The other day I really saw the pile of prescriptions and pill bottles,the syringes, the plastic bags and pages of Discharge Instructions. My poor boy went through a lot of meds in a dozen weeks. That was when the tumor on his leg really went nuts, & we had to decide to amputate or not. We did, which is probably what gave us the two months we had with him. I think it might have been quicker otherwise, because it was an aggressive cancer.
But it was in late December that he first had a thing on his leg, and because it appeared so overnight, we thought it was a sprain. We didn’t even wait to take him to the vet. We did x-rays, blood tests. The blood work turned up nothing weird – which, interestingly, it never really did. Our vet here couldn’t find anything, so I sent the x-rays and blood work to a vet friend in NJ and she didn’t find anything either. Because it turned up out of the blue, it looked like a sprain, and everything you read about cats & sprains is that they take a long time to get better, because cats tend not to rest. Now, I feel stupid for waiting as long as we did for this thing that wasn’t a sprain to heal. We iced it, and it got smaller; other days it was bigger, which is what you’d expect of a sprain on a patient who couldn’t be told not to jump up on the sink. I feel stupid for not realizing it wasn’t a sprain sooner, but then I think that even if we had caught it sooner, there was probably another in him ready to go.
Still, it’s hard not to wonder if we could have done anything differently. Really, really hard. & That’s the thing about parenting, furry critter or human: you do your best, & sometimes that’s not enough, & the powerlessness & pain that causes is pretty fucking tremendous.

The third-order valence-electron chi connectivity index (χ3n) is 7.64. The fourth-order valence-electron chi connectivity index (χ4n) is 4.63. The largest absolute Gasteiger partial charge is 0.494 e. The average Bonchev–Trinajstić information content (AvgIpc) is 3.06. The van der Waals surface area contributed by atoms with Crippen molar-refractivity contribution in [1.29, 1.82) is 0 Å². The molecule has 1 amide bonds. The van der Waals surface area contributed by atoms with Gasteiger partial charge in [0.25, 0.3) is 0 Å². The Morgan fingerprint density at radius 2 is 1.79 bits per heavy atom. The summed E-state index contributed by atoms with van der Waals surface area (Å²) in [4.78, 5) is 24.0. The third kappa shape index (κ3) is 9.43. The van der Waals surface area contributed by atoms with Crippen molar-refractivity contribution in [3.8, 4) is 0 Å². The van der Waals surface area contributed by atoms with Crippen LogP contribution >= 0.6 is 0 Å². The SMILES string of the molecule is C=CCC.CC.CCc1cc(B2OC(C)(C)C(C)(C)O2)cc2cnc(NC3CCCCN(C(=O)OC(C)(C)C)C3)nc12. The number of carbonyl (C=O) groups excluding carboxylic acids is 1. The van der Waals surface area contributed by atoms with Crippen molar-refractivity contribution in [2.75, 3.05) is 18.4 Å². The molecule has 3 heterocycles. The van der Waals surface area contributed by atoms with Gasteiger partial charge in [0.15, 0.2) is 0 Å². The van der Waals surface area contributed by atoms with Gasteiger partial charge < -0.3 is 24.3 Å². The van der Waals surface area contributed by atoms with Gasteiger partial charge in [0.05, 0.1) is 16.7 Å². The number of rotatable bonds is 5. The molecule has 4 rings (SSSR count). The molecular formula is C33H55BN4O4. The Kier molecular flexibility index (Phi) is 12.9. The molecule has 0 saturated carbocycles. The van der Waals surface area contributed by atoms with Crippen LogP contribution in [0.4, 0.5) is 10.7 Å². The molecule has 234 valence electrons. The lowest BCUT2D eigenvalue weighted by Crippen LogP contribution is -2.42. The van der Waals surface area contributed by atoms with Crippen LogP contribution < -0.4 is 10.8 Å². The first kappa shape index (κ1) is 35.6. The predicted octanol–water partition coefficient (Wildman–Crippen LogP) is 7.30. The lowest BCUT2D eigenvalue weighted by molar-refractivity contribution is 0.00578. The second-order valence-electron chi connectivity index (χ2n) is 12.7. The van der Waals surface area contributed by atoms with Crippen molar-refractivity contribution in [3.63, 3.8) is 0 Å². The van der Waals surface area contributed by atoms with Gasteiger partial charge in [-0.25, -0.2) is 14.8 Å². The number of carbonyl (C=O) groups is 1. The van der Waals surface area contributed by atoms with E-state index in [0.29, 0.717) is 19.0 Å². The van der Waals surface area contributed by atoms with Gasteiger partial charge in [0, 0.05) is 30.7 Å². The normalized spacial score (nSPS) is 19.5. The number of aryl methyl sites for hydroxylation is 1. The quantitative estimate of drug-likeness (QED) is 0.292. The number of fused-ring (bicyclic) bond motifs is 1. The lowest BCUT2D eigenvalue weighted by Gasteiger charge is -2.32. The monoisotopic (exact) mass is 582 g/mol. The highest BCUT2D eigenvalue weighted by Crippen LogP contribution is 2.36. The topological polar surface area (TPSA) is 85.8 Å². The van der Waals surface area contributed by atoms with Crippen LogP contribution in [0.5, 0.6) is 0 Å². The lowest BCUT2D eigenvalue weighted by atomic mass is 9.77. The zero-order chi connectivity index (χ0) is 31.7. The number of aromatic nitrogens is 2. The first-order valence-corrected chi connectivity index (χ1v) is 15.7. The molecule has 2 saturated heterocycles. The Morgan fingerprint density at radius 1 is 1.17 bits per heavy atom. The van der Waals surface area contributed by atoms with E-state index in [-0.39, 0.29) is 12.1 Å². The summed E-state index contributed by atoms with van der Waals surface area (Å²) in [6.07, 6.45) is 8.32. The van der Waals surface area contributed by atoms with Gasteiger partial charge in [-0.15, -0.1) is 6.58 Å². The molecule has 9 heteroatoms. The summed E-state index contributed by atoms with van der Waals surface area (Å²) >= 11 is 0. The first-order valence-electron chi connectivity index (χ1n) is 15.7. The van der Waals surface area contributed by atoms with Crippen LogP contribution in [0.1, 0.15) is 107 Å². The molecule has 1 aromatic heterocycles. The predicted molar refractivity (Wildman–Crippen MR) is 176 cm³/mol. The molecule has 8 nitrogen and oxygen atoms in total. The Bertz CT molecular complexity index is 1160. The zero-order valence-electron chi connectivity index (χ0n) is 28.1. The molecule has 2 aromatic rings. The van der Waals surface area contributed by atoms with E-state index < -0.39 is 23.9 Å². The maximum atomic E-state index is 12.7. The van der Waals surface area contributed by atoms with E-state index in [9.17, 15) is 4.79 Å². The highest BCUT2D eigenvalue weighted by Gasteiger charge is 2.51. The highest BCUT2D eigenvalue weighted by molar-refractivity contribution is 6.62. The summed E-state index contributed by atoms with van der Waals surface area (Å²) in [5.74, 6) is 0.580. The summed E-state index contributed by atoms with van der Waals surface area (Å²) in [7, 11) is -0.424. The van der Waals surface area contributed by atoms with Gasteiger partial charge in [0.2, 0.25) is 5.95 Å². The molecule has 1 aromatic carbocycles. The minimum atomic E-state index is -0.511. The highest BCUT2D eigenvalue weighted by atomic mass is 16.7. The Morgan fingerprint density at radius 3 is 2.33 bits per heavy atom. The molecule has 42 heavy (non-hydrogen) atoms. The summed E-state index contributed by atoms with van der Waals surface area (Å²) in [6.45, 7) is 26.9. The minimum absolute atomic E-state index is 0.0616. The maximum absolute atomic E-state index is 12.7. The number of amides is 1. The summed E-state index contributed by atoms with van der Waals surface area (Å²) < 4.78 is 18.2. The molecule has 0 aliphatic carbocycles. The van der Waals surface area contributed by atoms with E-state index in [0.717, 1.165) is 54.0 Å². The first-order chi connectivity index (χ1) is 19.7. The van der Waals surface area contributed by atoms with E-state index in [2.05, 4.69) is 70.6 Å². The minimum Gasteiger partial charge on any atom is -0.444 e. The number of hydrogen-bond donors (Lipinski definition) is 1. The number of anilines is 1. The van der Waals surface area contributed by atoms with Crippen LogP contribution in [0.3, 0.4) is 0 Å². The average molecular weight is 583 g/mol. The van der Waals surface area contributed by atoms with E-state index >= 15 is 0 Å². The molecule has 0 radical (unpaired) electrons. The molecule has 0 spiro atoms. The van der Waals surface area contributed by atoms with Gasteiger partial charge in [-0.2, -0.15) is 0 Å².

So I’m happy the 6 months is over, but terrifically angry the 11 years is. It’s very hard to find balance in that equation. He put me to bed every single night – climbed up when I got into bed and got under the covers to be petted and when I was just dropping off he would leave quietly, stepping around my head or Rachel’s. I’d hear the soft thump of him jumping from bed to floor, and go to sleep smiling. Every single night for 11 years until the last few months. How do you not miss that kind of gentle loyalty & affection? It is especially hard because Endymion was always Rachel’s cat, as is Aurora. Aeneas was entirely mine. Of course I take care of the other two, but it’s not the same. I used to call Aeneas my shadow, my heart, my momma’s boy. He was my own Great Stone Face, my tiny Buster Keaton. He loved me so much – sat on my desk next to me for hours, usually in my inbox, which he didn’t really fit in.
Because they don’t speak, you always have a flawless, empathetic relationship with them, sensing moods but never knowing. He was such a stoic – the vets were regularly amazed over these past months at how high a pain tolerance he had, & how much poking he tolerated, too – and I cried on him too many times. He’s been my deepest friend for all these years, when others were busy, or perplexed, or judgmental, or too tired, when I didn’t want advice but only company. Trans people out there know what I’m talking about, and so do all of you others who have been through it in one way or another, who know what it’s like to come home at the end of a day whether you’re 14 or 40 and feel like you just don’t fit into the human race very well. These furry kids remind us that if you have food, a place to live, and someone warm to sleep near, or even two out of three, life is good.
When I didn’t even know how I felt or what I was thinking, he made me laugh and smile. He was a sweet, sweet kid. Some days, I have longed to be the kind of person who can live in shallower water, but Aeneas made swimming in the deep currents something like joyful.